Dear Ed and Peter,
What is loser count? When is it used?
Reply Ed Hoogenkamp (South)
Dear Ms Vee,
I have to guess and my guess is you mean: Losing Trick Count.
A hand evaluation technique originally described by F. Dudley Courtenay's book "The System the Experts Play", and popularised by Ron Klinger in his book "Modern Losing Trick Count", based on counting effective losers in a trump contract.
I collected some links for you where you can read all about it.
Peter knows a lot about losers. I would go as far as calling him an expert on the subject of losers.
Un saludo desde Barcelona
Reply Peter van der Linden (North)
Dear Ms Vee,
As I suppose you can google Losing Trick Count as well as anyone else (meaning: better than Ed can), I will give you some more information than Ed does.
The Losing Trick Count (LTC) was introduced by American F. Dudley Courtenay and Englishman George Gordon Joseph Walshe. They published a book on this topic in 1935. Eccentric English ace (not only at bridge, he was an RAF-pilot in World War 2; he was also one of the founders of the Acol bidding system and a collector of tropical moths) Maurice Harrison-Gray popularised the LTC in the fifties and sixties by way of his famous columns in Country Life.
The LTC offers a different view on hand evaluation in situations where a fit has been established and the contract is going to be played in the suit in question (usually a major).
The idea is that any card is either a winner or a loser. Any top honour (ace, king or queen) is a winner. Any card in a suit starting from the fourth is a winner as well. All other cards are losers.
There are however some exceptions:
- A queen is a winner only if she 'cooperates' with an honour in the same hand or if partner has bid the suit in question.
- If a hand contains two aces more than queens that are counted as winners: deduct one loser.
- If a hand contains two queens that are counted as winners more than aces: add one loser.
- Deduct a loser for every trump above the minimum needed to establish the trump fit.
This way both partners establish the number of losers in their respective hands.
When considering opening one in a major suit, LTC-followers do not count HCP: they open if they have 7 losers or less.
If there turns out to be a fit, game is on if the added number of losers totals 14 or fewer.
An extreme example to give you an idea:
| || || |
|♠||Q J 6 4 3 ||♠||A K 7 2|
|♥||5 2 ||♥||A 7 6 4|
|♦||A Q 10 3 ||♦||7 6 |
|♣||9 7 4|
|pass|| || |
1 At least five-card suit and a seven loser hand (two spades, two hearts, one diamond and two clubs)
2 Spade fit, seven loser hand (one spade, two hearts, two diamonds and three clubs; but one loser deducted for the fourth spade, since three spades would have sufficed for the spade fit)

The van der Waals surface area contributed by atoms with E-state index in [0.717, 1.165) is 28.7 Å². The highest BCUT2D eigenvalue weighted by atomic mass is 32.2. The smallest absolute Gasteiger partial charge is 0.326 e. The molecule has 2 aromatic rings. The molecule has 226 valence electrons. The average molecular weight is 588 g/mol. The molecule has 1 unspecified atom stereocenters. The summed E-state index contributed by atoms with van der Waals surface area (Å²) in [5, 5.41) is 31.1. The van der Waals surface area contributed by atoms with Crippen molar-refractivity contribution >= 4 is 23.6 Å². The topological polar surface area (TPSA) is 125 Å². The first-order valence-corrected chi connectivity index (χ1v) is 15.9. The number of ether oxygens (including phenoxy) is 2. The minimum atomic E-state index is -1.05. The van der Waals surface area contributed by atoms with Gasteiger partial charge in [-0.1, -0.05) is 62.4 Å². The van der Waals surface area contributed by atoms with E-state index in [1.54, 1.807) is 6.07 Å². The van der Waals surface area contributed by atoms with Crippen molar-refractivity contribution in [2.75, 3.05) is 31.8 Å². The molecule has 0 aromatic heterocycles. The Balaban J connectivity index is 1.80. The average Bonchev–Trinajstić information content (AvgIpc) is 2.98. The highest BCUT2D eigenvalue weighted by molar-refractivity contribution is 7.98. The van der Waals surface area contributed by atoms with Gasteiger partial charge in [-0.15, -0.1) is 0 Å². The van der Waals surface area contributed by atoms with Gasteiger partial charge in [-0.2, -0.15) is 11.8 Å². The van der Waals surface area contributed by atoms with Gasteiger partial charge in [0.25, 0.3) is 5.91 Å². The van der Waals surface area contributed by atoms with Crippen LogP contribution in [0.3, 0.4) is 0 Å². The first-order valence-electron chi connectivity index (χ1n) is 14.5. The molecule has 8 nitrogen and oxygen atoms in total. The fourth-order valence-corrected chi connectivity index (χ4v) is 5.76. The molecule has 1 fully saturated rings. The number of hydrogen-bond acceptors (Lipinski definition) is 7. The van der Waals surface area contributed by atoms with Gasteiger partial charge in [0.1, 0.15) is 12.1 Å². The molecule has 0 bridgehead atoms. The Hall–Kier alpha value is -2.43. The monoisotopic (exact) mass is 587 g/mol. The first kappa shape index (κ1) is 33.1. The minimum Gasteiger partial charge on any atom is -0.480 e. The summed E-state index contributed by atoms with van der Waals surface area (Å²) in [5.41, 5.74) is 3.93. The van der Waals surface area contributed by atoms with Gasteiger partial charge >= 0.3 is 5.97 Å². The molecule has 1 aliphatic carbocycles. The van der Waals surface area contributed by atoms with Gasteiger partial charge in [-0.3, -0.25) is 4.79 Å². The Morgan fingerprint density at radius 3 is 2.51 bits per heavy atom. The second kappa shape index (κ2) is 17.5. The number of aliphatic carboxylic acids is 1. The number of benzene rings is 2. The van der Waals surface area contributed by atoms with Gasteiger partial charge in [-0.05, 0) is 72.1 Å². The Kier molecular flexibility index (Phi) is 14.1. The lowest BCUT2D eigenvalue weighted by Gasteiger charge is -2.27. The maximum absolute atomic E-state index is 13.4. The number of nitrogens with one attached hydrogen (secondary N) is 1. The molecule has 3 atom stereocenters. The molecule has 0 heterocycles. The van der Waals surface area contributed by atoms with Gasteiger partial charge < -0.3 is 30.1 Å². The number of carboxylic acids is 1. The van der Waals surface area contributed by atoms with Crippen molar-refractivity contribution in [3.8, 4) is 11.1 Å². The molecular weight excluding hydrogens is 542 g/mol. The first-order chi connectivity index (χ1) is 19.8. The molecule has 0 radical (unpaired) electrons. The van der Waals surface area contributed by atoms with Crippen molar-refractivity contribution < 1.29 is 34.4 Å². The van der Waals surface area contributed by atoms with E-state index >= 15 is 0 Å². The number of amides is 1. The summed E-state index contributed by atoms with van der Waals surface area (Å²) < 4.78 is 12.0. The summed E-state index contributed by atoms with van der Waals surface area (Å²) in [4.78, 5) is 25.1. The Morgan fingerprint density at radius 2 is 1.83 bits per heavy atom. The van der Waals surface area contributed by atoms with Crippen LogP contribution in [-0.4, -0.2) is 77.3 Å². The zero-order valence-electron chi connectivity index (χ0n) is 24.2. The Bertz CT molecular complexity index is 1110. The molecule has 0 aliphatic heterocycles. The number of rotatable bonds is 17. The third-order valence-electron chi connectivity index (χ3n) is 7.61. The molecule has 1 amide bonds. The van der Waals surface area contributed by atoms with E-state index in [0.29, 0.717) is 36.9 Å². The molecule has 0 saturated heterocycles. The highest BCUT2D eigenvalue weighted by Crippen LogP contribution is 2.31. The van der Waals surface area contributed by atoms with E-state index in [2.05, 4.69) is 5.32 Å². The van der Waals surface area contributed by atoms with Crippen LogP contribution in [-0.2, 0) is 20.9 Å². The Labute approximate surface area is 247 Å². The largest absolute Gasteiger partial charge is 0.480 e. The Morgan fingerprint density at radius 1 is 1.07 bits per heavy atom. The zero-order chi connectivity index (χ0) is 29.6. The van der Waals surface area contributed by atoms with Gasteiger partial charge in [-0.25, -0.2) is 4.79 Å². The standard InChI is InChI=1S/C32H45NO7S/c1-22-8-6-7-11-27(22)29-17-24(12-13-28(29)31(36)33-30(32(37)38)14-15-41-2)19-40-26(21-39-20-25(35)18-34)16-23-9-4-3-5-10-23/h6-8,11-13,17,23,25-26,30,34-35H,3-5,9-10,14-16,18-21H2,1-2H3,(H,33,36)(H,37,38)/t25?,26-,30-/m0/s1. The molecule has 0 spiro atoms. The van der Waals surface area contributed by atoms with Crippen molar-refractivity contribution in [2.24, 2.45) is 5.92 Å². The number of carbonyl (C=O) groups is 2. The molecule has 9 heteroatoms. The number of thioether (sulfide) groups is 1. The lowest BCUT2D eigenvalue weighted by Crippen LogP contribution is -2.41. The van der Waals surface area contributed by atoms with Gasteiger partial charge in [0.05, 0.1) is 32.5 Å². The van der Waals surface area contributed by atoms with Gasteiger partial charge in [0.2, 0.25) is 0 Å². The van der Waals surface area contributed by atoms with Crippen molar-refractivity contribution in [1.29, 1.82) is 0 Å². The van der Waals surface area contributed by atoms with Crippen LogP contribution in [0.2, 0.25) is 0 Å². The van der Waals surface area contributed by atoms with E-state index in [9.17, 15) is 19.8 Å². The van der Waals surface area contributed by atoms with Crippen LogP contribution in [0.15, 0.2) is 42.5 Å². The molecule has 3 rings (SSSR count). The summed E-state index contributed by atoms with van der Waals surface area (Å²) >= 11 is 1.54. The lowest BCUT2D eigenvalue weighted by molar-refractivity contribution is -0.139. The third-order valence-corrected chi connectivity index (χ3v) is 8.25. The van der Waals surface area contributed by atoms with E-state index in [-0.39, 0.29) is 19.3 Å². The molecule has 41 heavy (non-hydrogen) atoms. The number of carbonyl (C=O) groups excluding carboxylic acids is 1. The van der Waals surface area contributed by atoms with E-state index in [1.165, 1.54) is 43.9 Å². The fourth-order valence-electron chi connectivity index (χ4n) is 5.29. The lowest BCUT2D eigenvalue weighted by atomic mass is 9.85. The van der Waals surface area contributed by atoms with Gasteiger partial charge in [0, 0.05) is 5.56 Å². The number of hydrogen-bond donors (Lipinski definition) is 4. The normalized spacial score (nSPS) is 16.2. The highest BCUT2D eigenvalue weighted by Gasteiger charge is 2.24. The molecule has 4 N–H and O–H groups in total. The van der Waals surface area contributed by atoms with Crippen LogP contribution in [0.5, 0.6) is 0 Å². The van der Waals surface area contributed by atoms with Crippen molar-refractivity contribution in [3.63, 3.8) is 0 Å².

East counted 7 (or fewer) losers + 7 losers = 14 losers, the maximum number at which game is justified. Indeed 4♠ is a reasonable (but only just) contract.
I am not an LTC expert, however, so I am not sure whether every LTC-follower will open this West hand — but it does meet the demands as I have found them!
Clearly a success for the LTC, since classical (!) point count bidders would open neither as West nor as East (perhaps NS rescue EW by opening but even then EW are unlikely to bid game).
Many modern players, however, will open the West hand with 2♠, a weak two suiter (Tartan, Muiderberg) after which EW may end up in 4♠.
Something to chew on: interchange East's minor suits and 4♠ is a poor contract. Yet the bidding would be the same...
Long ago I have read some articles about the LTC and it always struck me that the method is very aggressive on wildly distributed hands with a fit.
The consequence is that the partnership can easily end up too high when there turns out to be no fit. Take a look at these EW-hands:
| || || |
|♠||A Q 9 8 6 4 ||♠||2|
|♥||5 2 ||♥||K Q 6 4 3|
|♦||K 8 3 2|
|♣||A Q J 7 4|
|pass||?? || |
1 Easily worth an opening bid using the LTC, with only six losers (one spade, two hearts, two diamonds and a club)
I don't see how East can avoid game. And any game is far from a good proposition (to say the least).
Furthermore: I have some doubts about the equal value of an ace and a king in the LTC in many situations. Look back at my first example: exchange West's ♦K for the ♦A, he has ♦KQ103 now. The LTC sequence will be exactly as it was (West still has only one diamond loser), but prospects for game are non-existent now.
Next give West ♦AK103: again this doesn't make any difference for the LTC sequence. This time 4♠ is almost on ice.
But once more: I am not an expert on the LTC, maybe I've missed something in giving these examples. So if the subject has caught your attention: read on (for instance in Ed's links). Incidentally, you shouldn't assume the LTC is ancient history! The method is still popular and has found new champions in (for instance) Ron Klinger and Crowhurst & Kambites.
Ed is not one of them, by the way: staggering numbers of losers — 14 or even more, just imagine! — are far beyond his grasp, even if his sangria intake has been less than half of those numbers...
But he is right in assuming I am an expert on the subject of losers. After all, I have known all about Ed since over 25 years!
En hils fra Orkanger